The Big Island is Hawaii's largest, twice the size of all other Hawaiian Islands combined, but is still expanding. Kilauea volcano is the world's most active and, in 1990, an eruption destroyed the community of Kalapana, leaving a lava field which still attracts visitors such as these seen here. The volcano also destroyed Royal Gardens in 1987 and the towns of Koae and Kapoho in 1960.
Hawaii – Been There

Like fingers on a typewriter: T-h-i-s i-s s-u-b-l-i-m-e

Photo by Steve & Donna O'Meara

Hawaii – Been There Like fingers on a typewriter: T-h-i-s i-s s-u-b-l-i-m-e

Up around the summit, the native forest and volcanoscapes on Kīlauea, Hawaii, are just plain weird – full of ferns, flowering plants, insects and birds that exist only in Hawaii, or only on this island, or even only in a certain lava tube on the flank of Kīlauea.

Bill Harby
Bill Harby Writer

Some of these I can see along my favorite trail in the park. The Kīlauea Iki crater trail loops through the forest above the rim and then down across the hardened lava lake that is the crater floor.

The forest part of the trail takes is defined by ‘ōhi‘a lehua trees. These gnarly trees with black bark, waxy leaves and delicate red bottlebrush blossoms have actually evolved over the millennia to close their cells’ pores when they detect sulfur dioxide seeping from a volcanic eruption – they have developed their own gas mask. Also along the trail we have our native mint, except it has no mint flavor or aroma because that energy-consuming defense against insects wasn’t needed on this isolated island, so it slowly disappeared, leaving a mint-less mint. Likewise, we have mamaki, our nettle-less nettle. The thorns on its cousins in other parts of the world weren’t needed here where there were no wild grazing mammals, so they slowly atrophied to nothing.

As I walk the forest part of the trail, my boots crunch into the volcanic cinders. It sounds like walking on old frozen snow, but the air is balmy. Up in the branches I hear the jazzy arpeggios of our native forest birds – the scarlet ‘apapane and the lime-green amakihi. Both are endemic honeycreeper finches, related species that are their own remarkable evolutionary story. Halfway along the Kīlauea Iki trail, I descend a short switchback to the open crater floor. On a fine day with clear, lapis-blue skies, the crater is pretty dazzling – sun-heated steam rises from the black cinder surface as lava-heated steam rises from small white and yellow fissures in the crater floor. But when luminescent clouds roll in it gets even better – a fine mist soon tickles my face, then grows to a light rain tapping on the hood of my rainsuit like fingers on a typewriter: T-h-i-s i-s s-u-b-l-i-m-e.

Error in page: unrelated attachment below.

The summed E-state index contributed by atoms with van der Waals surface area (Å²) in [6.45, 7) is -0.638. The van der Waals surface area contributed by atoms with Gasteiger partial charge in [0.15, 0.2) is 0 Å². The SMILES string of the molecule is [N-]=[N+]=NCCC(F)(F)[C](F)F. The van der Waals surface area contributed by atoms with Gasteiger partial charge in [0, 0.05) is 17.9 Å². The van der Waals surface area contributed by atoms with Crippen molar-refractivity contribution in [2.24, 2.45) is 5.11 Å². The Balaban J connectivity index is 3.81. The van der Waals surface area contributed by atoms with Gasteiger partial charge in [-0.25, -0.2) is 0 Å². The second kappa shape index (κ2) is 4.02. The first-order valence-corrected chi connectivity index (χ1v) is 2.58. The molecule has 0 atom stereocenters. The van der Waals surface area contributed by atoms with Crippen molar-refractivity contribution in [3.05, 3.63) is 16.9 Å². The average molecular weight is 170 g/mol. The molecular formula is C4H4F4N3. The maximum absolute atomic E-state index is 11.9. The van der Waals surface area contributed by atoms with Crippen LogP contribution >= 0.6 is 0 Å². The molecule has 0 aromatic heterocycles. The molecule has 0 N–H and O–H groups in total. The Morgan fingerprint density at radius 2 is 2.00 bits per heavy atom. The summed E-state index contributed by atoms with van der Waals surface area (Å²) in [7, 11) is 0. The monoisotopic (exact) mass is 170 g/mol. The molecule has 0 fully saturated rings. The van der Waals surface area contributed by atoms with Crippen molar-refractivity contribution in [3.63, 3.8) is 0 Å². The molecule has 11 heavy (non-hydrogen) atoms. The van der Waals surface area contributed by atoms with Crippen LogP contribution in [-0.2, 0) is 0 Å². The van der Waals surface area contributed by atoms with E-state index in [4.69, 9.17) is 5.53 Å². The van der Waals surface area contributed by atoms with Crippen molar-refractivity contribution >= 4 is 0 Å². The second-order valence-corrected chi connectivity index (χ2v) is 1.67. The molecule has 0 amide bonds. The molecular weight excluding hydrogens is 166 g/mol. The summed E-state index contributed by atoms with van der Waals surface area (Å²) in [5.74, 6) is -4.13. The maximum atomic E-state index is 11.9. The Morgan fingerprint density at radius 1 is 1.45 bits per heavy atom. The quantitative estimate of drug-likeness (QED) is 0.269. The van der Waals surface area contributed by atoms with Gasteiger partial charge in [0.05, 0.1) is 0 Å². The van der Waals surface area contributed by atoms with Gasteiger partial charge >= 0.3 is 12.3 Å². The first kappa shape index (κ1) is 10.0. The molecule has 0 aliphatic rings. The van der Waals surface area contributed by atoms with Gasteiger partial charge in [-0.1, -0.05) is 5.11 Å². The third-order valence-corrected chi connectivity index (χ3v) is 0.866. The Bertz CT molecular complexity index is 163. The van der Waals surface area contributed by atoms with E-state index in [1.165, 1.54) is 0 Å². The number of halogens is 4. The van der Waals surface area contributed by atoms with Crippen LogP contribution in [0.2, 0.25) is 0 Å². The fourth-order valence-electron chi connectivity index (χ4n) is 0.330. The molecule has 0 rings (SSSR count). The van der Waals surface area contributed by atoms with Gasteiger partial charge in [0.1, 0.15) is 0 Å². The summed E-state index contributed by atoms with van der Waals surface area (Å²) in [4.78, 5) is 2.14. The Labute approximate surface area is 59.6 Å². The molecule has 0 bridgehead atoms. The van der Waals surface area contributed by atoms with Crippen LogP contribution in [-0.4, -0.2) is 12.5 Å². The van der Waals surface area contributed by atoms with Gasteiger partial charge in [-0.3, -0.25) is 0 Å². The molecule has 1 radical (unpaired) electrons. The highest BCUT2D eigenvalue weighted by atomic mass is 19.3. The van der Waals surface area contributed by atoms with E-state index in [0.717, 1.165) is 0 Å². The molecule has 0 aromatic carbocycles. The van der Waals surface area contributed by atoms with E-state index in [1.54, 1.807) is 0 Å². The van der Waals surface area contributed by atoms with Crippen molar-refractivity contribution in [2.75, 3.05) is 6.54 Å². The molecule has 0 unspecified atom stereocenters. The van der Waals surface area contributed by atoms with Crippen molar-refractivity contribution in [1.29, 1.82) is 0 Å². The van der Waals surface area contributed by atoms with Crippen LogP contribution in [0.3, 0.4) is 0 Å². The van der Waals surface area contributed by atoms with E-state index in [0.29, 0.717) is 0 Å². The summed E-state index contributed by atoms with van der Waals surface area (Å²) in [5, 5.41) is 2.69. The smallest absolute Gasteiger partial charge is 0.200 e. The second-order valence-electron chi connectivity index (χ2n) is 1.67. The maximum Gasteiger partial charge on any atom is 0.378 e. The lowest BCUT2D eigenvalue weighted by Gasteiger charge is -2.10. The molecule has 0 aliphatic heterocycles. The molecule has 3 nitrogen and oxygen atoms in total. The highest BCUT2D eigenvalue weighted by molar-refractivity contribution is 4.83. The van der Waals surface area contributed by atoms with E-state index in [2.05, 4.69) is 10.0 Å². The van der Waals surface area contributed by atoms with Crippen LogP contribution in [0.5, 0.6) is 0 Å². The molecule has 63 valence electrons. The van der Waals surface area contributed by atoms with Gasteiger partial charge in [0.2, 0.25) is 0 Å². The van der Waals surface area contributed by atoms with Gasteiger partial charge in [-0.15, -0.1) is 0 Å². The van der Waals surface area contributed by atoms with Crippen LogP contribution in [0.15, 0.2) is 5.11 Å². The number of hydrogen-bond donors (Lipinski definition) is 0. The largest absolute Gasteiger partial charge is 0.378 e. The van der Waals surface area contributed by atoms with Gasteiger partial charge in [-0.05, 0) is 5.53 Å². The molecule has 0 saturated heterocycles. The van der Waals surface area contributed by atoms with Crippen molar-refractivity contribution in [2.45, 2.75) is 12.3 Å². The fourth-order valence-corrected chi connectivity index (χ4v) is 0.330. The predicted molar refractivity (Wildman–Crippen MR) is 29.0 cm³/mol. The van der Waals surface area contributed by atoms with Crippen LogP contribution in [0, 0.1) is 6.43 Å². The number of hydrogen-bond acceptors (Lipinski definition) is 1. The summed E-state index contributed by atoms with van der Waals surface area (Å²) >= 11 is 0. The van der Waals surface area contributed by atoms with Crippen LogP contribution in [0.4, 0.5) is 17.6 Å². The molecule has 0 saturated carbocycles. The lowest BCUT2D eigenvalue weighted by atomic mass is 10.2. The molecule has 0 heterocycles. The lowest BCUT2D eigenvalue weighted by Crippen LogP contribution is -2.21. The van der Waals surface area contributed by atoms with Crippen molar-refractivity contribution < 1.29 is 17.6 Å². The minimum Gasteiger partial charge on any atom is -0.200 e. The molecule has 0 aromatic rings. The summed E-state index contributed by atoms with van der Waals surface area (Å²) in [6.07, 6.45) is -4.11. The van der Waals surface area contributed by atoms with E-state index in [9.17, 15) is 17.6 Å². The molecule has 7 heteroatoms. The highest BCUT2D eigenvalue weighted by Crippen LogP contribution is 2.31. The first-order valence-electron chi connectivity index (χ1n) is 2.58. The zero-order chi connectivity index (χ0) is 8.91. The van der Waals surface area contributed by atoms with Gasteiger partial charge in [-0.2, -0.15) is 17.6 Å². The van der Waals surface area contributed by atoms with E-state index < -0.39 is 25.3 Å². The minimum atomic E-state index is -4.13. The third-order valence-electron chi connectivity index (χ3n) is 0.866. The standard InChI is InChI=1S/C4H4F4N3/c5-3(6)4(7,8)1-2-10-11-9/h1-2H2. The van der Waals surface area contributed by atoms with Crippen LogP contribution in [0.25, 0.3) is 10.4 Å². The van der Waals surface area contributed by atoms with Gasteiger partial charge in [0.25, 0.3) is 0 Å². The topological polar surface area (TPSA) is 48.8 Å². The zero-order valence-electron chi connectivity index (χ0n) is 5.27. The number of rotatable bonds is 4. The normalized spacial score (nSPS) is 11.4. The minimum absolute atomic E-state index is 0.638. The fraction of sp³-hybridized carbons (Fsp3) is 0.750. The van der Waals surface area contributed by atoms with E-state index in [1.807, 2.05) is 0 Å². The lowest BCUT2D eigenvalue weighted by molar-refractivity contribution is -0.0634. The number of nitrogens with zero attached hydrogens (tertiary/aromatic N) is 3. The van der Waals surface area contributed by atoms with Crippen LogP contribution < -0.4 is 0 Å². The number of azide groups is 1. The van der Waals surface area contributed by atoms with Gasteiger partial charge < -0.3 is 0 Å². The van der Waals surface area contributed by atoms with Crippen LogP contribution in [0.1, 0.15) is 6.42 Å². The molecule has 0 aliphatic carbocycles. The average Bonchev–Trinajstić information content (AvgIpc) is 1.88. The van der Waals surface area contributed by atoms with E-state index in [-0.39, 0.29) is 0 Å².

I watch the rain falling in the fluttering fingers of hula dancers near the crater’s edge. The fiery birthing and destructive forces of the volcano have long held a profound influence upon the ancient Hawaiian dance of hula, which is still very much alive today, celebrated each year at the world’s largest and most prestigious hula competition, the Merrie Monarch Festival in Hilo town, downhill by the ocean. Before the festival, dance groups make their pilgrimage to Halema‘uma‘u. After gathering native ferns and flowers with which they adorn themselves, they chant and dance and give ho‘okipu (gifts). They are like midwives to the ongoing birth of this island.

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